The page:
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Bristol celebrates its Chinese graduates and connections

By Xu Lin | China Daily | Updated: 2017-04-19 07:46

[Photo provided to China Daily]

Referring to links with industry, he says: "Bristol has strong creative industries, such as electronics. We look for more partnerships with industry, so it not only ensures our students get the best experience, but also benefits our research."

Brady believes the Brexit is a short-term uncertainty for European students at the university, but Chinese students should not notice any difference.

He adds that the Brexit makes internationalization more important for the university, adding that, while it will continue working with its European partners, it is already expanding its relations around the world.

Elaborating on the university's mission, he says: "Our core principle remains the same. Our job is to prepare all our students, whether they are UK students or Chinese ones, for a world where they live and work across cultures."

According to him, the university now has about 1,700 Chinese students on campus.

Speaking about their subject choices, he says: "When Chinese students choose majors, they emphasize finance, management, law and engineering. So, we always have strong recruitment to those disciplines, but now we are seeing Chinese students who are interested in majors such as humanities, film studies and sciences."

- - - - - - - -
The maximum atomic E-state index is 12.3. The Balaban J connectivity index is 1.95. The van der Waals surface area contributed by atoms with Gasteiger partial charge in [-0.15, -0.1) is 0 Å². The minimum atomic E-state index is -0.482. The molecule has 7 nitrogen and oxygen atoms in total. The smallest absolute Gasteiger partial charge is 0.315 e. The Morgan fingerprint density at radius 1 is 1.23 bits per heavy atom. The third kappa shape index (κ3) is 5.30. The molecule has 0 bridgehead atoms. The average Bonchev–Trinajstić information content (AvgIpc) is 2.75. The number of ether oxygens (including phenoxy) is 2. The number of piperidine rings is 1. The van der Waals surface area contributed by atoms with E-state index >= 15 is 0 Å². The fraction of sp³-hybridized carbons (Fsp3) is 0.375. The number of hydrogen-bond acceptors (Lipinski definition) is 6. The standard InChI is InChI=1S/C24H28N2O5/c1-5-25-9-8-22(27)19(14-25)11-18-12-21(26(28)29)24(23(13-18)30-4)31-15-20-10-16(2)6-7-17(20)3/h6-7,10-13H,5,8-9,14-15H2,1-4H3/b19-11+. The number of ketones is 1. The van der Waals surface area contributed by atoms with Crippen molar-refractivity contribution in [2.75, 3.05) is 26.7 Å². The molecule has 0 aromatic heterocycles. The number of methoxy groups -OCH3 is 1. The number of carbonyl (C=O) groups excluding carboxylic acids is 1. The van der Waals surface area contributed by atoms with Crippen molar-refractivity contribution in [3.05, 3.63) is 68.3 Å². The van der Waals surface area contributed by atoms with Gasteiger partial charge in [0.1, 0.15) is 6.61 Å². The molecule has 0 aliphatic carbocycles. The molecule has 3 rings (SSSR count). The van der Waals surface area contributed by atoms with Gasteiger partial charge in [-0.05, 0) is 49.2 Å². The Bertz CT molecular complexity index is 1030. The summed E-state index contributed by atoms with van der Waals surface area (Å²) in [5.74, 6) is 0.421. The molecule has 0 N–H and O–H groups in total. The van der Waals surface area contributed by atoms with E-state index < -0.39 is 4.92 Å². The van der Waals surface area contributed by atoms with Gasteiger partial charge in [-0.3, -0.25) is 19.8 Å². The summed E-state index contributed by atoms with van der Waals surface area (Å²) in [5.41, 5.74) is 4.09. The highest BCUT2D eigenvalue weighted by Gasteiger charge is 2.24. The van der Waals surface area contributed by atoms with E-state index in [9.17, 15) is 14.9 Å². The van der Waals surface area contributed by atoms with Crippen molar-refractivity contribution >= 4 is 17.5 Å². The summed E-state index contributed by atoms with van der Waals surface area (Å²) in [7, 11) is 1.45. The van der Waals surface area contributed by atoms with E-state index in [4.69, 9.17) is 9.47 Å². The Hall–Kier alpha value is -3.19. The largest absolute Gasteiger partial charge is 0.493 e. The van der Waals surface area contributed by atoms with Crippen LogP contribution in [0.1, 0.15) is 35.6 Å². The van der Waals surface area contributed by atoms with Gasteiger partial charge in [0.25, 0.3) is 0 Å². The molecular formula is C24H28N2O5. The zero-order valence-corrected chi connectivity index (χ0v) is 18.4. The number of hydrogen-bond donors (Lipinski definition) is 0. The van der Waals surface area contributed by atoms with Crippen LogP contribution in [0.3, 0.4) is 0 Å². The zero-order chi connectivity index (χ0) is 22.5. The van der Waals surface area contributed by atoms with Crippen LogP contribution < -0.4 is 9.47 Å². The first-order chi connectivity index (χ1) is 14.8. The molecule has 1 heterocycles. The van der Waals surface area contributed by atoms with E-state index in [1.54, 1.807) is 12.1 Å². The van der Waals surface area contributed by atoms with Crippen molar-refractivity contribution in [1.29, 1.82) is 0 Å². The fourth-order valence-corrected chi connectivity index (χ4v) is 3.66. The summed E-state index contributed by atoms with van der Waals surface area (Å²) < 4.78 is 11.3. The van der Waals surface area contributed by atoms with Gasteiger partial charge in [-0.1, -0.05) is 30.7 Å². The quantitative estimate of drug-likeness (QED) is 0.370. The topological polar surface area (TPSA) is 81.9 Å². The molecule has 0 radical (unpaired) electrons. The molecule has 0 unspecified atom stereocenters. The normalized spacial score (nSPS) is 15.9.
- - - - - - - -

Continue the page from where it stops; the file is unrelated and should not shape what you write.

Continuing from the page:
"It probably reflects a Chinese society that's becoming more high-tech and knowledge-based. China's creative and digital sectors are strong. So, students choose these areas because they see their importance."

Erik Lithander, pro vice-chancellor (international) of the university, says that students who are interested in visiting China for internships or exchange programs have different reasons.

Lithander says that for some students, China is the best place for their academic disciplines.

For example, if they study international business, China is an exciting place for them to see economic development.

Also, some want to experience life in a country growing in such an exciting way.

And some are simply interested in the Chinese language and culture.

"Our students are intelligent about preparing for their future, and they know that China is important. So, living, studying or having an internship in China will make them more competitive when they start to look for jobs," he says.

He adds that UK students eyeing Chinese universities are seeking the same things as Chinese students looking at British universities-a mixture of academic reputation and location.

Also, some students like big cities, while other like small ones.

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